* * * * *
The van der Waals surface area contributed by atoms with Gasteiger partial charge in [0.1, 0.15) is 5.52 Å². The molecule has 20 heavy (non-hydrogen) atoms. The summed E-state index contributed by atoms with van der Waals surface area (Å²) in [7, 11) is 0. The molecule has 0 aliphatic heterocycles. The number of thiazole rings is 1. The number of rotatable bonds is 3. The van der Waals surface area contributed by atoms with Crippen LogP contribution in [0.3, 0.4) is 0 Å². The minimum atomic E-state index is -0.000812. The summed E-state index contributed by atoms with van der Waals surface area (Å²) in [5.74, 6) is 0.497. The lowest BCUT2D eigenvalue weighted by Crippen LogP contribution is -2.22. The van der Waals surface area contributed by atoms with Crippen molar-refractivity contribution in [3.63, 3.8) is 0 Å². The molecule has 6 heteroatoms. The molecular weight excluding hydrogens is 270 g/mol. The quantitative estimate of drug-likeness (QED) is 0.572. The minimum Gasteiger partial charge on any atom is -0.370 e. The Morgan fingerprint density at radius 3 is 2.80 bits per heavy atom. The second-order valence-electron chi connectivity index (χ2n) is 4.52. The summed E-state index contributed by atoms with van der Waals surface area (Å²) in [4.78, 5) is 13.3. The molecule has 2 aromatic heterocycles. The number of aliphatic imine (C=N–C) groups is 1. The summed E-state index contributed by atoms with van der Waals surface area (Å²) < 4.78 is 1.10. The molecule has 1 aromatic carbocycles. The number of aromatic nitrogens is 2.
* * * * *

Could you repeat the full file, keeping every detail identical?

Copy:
The van der Waals surface area contributed by atoms with Gasteiger partial charge in [0.1, 0.15) is 5.52 Å². The molecule has 20 heavy (non-hydrogen) atoms. The summed E-state index contributed by atoms with van der Waals surface area (Å²) in [7, 11) is 0. The molecule has 0 aliphatic heterocycles. The number of thiazole rings is 1. The number of rotatable bonds is 3. The van der Waals surface area contributed by atoms with Crippen LogP contribution in [0.3, 0.4) is 0 Å². The minimum atomic E-state index is -0.000812. The summed E-state index contributed by atoms with van der Waals surface area (Å²) in [5.74, 6) is 0.497. The lowest BCUT2D eigenvalue weighted by Crippen LogP contribution is -2.22. The van der Waals surface area contributed by atoms with Crippen molar-refractivity contribution in [3.63, 3.8) is 0 Å². The molecule has 6 heteroatoms. The molecular weight excluding hydrogens is 270 g/mol. The quantitative estimate of drug-likeness (QED) is 0.572. The minimum Gasteiger partial charge on any atom is -0.370 e. The Morgan fingerprint density at radius 3 is 2.80 bits per heavy atom. The second-order valence-electron chi connectivity index (χ2n) is 4.52. The summed E-state index contributed by atoms with van der Waals surface area (Å²) in [4.78, 5) is 13.3. The molecule has 2 aromatic heterocycles. The number of aliphatic imine (C=N–C) groups is 1. The summed E-state index contributed by atoms with van der Waals surface area (Å²) < 4.78 is 1.10. The molecule has 1 aromatic carbocycles. The number of aromatic nitrogens is 2.